What is the difference between a public limited company and a private limited company?
Since 2017 and 2021 contractors have had extra good reason to know their public sector from their private sector, respectively. But regardless of time, it’s similar with a public limited company and a private limited company because they too are different from each other – largely, writes Nick Hood, a consultant for Opus Business Advisory Group.
What a public limited company and private limited company share
But let’s start with what isn’t different. Both public and private limited companies give their owners (shareholders) and directors protection from business debts. Their liability is limited to losing the amount of share capital they have put in. They have no obligation to pay creditors personally, apart from any they have guaranteed or in certain exceptional circumstances.
Both pay corporation tax on their profits, currently at a rate of 19%, instead of on self-employed earnings which can be taxed at between 20% and 45% (soon to be reduced to 40% after the recent mini-Budget). Tax liabilities should be lower if rewards are taken via a mix of salary and dividends.
What else do PLCs and Ltds have in common?
Furthermore with a both a public and private limited company, the affairs of the business are public in that they can be analysed via Companies House documents. There are no public filing requirements for sole traders or unlimited partnerships.
Now let’s look at the differences between a public limited company (‘PLC’) and private limited company (‘Ltd’). Some of the differences are definitive. Initial set up costs are higher for PLCs because the fixed share capital must be at least £50,000, whereas there is no lower limit for a Ltd, which might have share capital of as little as £1. Similarly, a PLC must obtain a trading certificate from Companies House before it can trade. There is no such restriction for a Ltd.
Governance, accounts, and perceptions
There is more governance formality for public limited companies than private limited companies. For example, a PLC must have a minimum of two directors, whereas a Ltd can have only one director. Further, a PLC must also have a company secretary, whereas a Ltd no longer needs to have a company secretary at all. And a PLC must hold an Annual General Meeting (AGM) of shareholders – a Ltd need not do so.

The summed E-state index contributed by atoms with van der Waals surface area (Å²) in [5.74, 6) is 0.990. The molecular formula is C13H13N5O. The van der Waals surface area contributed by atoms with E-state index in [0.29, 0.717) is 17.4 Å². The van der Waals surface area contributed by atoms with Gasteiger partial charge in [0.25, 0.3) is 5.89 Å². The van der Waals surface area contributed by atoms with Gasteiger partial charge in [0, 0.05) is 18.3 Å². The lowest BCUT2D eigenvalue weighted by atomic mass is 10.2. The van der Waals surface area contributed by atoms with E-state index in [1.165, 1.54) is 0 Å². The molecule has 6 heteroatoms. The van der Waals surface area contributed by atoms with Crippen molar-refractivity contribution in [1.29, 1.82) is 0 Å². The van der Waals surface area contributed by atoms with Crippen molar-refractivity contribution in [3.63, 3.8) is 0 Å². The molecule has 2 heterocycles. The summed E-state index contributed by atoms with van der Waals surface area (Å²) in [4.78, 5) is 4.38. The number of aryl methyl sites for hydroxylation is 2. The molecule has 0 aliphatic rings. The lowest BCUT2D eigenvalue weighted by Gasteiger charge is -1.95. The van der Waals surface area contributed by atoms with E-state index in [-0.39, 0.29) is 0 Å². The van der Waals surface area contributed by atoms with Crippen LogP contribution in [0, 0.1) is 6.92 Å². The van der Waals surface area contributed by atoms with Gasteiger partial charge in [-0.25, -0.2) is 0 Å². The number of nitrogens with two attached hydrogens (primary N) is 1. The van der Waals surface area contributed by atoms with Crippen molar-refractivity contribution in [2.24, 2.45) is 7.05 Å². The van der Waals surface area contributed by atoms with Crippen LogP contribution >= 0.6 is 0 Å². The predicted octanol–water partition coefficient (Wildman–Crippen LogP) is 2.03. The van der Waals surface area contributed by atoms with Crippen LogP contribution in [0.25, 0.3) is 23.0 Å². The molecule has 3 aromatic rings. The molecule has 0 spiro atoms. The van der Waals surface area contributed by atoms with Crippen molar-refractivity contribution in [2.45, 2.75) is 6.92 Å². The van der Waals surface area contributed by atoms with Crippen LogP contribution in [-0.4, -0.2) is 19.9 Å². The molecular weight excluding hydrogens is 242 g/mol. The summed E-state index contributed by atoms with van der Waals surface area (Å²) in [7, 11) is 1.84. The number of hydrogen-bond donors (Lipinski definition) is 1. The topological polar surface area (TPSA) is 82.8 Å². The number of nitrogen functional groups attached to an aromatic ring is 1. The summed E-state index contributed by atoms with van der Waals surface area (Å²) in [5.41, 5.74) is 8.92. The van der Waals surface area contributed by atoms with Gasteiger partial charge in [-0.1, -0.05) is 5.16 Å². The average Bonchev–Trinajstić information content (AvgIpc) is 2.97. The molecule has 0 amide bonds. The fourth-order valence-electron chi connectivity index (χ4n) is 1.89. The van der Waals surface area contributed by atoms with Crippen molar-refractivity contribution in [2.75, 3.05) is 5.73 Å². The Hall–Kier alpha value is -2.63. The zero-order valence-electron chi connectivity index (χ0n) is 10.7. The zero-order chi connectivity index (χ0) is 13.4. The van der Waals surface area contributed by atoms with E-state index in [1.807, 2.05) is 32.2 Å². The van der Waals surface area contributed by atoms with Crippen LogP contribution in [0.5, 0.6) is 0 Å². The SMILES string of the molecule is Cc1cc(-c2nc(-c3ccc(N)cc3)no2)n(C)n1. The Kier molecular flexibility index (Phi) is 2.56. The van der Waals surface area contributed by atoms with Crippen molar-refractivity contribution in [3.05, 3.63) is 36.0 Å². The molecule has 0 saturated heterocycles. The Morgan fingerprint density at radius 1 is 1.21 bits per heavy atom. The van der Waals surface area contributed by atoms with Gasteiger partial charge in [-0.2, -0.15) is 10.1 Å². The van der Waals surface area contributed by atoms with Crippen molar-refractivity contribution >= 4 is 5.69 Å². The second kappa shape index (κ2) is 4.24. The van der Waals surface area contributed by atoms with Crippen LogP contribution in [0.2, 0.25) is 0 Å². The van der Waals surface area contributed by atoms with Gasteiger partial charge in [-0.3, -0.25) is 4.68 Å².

As to accounts, these need to be filed at Companies House more quickly for PLCs, as they must file within six months of their accounting year-end. while a Ltd has nine months.
Other differences between public limited companies and private limited companies are less tangible. For instance, the perception of PLCs is that they are more serious and sophisticated organisations than their private ‘Ltd’ counterparts. This perception can make a real difference when looking for debt-funding from lenders, even though such decisions should really be based on the numbers, the people and the business plan -- not the company’s constitution.
Further financial implications of PLC over Ltd
This perceived status and credibility advantage of PLCs may also provide commercial benefits, for example in bidding for contracts against Ltd competitors or negotiating prices with suppliers. However, just to reassure you if you’re a limited company, it shouldn’t make any difference in terms of creditworthiness or credit terms.
Sticking with the financials, one major benefit often touted for PLCs is that raising equity finance by issuing shares is easier because investors find PLCs a more attractive vehicle with better prospects of being able to sell or trade in the shares.
But this is really only the case if the PLC is listed on a stock exchange like the LSE or the AIM market, or one of the less well-known trading platforms. If the PLC is unlisted, there is little difference to shares in a Ltd.
Penultimately, don’t forget that crowdfunders invest in limited company shares
Be aware, it is true that shares in a Ltd can be difficult to trade, especially if you have a minority stake in the company. Nevertheless, there are countless examples where professional investors, such as venture capitalists, private equity players and especially crowdfunders, will invest in the shares of a private limited company.
Finally, one last (also perceived) benefit of a PLC is that the structure provides an easier exit route for shareholders.
But here again, this depends very largely on whether the company is listed or not. Shares in a Ltd can be sold successfully to third parties and sometimes those in a listed PLC can be difficult to shift, depending on the company’s financial profile and the future prospects of the business it runs. If it ticks the right boxes, there will be investors ready to take shares off the hands of a seller no matter, what the legal format is.
In closing, remember the old adage…
As you can see, there are pros and cons to being either a PLC or a Ltd, so talking it over with an adviser is always sensible. But ultimately ‘you pays your money’ -- as the adage goes, and following on from that, when it comes pitting public limited company against private limited company, ‘you makes the commercial choice best suited to your business’s circumstances.’